Preprint Article Version 1 Preserved in Portico This version is not peer-reviewed

Estimating Dredge-Induced Turbidity using Drone Imagery

Version 1 : Received: 25 January 2022 / Approved: 27 January 2022 / Online: 27 January 2022 (17:01:13 CET)

How to cite: Hayes, M.; Puckett, B.; Deaton, C.; Ridge, J. Estimating Dredge-Induced Turbidity using Drone Imagery. Preprints 2022, 2022010424 (doi: 10.20944/preprints202201.0424.v1). Hayes, M.; Puckett, B.; Deaton, C.; Ridge, J. Estimating Dredge-Induced Turbidity using Drone Imagery. Preprints 2022, 2022010424 (doi: 10.20944/preprints202201.0424.v1).

Abstract

While maintenance dredging of port access channels is often required to maintain navigability, it can result in increased turbidity, sediment plumes, and associated reductions in water quality. Unoccupied aircraft systems (UAS, or drones) are increasingly applied to study water quality due to their high spatial and temporal resolutions. In this study, we investigated the use of drone imagery to monitor turbidity in the Morehead City Harbor, North Carolina, USA, during channel maintenance by hopper dredge. Drone flights were conducted concurrently with in-situ sampling during active dredging and post-dredging. Multispectral drone images were radiometrically calibrated, converted to reflectance and then turbidity using two separate processing methods and a single-band (red; 620nm-700nm) generic turbidity retrieval algorithm, and then compared to in-situ measurements. The method of using average reflectance to retrieve a single turbidity measurement per drone image produced agreeable results when compared to the in-situ measurements (R2 = 0.84). This method was then used to generate turbidity maps and extract surface plumes. While this could be considered a limited validation, the results indicate that realistic values can be obtained from drone imagery for low and high turbidity concentrations (1-72 FNU), making drones a viable option for monitoring surface turbidity associated with dredging.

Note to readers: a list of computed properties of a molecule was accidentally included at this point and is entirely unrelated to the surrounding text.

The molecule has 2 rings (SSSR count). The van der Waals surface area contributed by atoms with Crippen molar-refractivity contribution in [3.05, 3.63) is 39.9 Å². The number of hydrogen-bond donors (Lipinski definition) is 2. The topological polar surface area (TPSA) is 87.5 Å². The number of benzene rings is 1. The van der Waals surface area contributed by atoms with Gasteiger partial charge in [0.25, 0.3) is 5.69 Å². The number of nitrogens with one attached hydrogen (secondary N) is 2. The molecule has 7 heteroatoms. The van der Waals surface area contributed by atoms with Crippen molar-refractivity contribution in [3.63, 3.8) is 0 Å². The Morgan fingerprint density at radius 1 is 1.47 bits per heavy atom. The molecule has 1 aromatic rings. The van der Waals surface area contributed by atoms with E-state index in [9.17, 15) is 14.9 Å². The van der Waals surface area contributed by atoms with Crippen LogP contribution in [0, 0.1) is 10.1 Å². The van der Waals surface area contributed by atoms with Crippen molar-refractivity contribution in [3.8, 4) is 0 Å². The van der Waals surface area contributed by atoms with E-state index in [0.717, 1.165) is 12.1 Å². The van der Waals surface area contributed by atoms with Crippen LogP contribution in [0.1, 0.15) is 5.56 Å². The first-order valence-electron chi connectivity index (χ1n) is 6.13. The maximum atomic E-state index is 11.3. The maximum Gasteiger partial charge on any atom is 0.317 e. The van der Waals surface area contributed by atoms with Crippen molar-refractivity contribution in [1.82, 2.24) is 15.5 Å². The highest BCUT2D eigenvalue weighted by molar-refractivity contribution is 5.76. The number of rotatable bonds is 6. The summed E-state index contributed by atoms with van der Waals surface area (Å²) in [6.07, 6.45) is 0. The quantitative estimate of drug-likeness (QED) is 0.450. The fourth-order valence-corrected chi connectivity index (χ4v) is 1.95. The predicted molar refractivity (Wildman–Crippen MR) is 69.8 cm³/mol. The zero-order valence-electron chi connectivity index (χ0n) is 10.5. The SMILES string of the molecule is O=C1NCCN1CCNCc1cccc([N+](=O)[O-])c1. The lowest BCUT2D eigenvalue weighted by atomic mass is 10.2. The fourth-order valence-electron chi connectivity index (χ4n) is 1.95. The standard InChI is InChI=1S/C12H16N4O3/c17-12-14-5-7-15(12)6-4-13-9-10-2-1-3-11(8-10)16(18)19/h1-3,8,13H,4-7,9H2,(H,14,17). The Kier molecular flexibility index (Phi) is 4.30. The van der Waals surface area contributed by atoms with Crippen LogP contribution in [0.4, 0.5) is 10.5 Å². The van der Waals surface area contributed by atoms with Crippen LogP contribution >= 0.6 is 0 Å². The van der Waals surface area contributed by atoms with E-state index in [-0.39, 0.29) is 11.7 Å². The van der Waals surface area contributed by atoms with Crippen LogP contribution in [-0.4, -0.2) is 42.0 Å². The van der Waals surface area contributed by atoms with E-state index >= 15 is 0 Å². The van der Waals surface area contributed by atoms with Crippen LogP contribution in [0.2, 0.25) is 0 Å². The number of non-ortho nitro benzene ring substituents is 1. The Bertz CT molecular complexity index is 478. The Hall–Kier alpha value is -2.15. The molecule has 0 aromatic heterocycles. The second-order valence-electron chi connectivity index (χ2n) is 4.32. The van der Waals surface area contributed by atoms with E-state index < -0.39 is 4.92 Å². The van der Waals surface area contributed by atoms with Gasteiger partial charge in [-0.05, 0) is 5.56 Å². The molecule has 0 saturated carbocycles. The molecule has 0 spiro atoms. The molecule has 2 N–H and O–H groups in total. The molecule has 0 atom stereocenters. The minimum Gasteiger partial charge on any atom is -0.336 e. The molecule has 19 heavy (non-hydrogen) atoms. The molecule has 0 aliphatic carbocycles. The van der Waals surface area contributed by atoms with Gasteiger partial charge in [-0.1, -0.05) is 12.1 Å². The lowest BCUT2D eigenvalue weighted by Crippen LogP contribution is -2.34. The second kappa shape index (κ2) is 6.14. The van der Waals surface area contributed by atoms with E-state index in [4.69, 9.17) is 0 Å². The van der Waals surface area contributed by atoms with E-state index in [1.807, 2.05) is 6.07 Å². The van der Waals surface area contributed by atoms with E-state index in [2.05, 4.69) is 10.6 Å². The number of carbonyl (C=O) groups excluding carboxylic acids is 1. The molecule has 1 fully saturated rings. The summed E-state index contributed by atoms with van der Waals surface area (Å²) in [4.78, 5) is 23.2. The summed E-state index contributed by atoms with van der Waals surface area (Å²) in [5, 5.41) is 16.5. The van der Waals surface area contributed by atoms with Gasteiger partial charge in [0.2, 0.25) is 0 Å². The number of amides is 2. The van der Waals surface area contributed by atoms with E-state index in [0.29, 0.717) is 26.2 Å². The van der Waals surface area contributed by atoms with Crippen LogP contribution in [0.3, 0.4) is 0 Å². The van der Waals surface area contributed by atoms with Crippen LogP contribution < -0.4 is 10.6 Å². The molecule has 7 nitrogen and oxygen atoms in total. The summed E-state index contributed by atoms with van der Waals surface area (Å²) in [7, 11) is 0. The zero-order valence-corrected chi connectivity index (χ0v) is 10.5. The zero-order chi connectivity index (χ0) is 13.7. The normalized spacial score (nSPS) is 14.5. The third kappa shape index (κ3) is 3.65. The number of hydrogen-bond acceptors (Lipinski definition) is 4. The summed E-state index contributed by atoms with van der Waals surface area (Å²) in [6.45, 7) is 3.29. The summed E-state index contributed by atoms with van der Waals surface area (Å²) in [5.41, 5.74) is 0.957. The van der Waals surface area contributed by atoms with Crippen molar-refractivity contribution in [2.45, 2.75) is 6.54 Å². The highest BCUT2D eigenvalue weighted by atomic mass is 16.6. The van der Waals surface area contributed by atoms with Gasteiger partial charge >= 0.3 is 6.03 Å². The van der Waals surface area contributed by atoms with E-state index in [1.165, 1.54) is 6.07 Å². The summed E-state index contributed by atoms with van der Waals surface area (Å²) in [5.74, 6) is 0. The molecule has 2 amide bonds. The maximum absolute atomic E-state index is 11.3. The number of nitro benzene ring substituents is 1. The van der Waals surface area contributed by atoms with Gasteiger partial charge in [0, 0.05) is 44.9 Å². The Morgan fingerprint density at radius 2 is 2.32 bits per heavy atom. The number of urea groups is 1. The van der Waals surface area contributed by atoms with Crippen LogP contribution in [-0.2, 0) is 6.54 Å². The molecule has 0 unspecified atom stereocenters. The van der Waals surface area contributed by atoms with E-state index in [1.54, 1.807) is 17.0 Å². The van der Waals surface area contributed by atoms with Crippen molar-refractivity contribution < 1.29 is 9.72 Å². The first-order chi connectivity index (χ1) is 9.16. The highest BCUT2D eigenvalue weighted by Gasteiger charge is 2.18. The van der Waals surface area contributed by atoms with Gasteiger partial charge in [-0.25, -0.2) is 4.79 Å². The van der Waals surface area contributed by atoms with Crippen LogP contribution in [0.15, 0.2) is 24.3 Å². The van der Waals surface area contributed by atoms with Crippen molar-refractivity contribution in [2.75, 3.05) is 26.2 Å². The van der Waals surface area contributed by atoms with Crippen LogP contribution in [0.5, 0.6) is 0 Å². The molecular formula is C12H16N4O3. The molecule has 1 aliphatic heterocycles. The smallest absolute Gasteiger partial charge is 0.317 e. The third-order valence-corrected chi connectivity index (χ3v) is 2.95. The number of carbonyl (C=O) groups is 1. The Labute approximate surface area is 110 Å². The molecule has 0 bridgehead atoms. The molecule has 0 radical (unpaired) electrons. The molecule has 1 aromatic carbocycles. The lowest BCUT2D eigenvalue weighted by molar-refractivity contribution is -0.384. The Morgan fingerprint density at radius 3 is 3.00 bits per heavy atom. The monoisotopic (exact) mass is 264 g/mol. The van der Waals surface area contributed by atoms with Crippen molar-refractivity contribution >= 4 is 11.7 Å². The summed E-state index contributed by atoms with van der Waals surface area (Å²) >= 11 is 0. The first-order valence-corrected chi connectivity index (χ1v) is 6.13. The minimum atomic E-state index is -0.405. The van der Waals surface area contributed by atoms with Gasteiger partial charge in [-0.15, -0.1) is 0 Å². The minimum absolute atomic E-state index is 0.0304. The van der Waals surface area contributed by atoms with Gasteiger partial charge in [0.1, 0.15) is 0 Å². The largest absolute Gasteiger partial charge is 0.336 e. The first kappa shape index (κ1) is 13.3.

Supplementary and Associated Material

Keywords

turbidity; water quality; drones; dredging

Subject

EARTH SCIENCES, Oceanography

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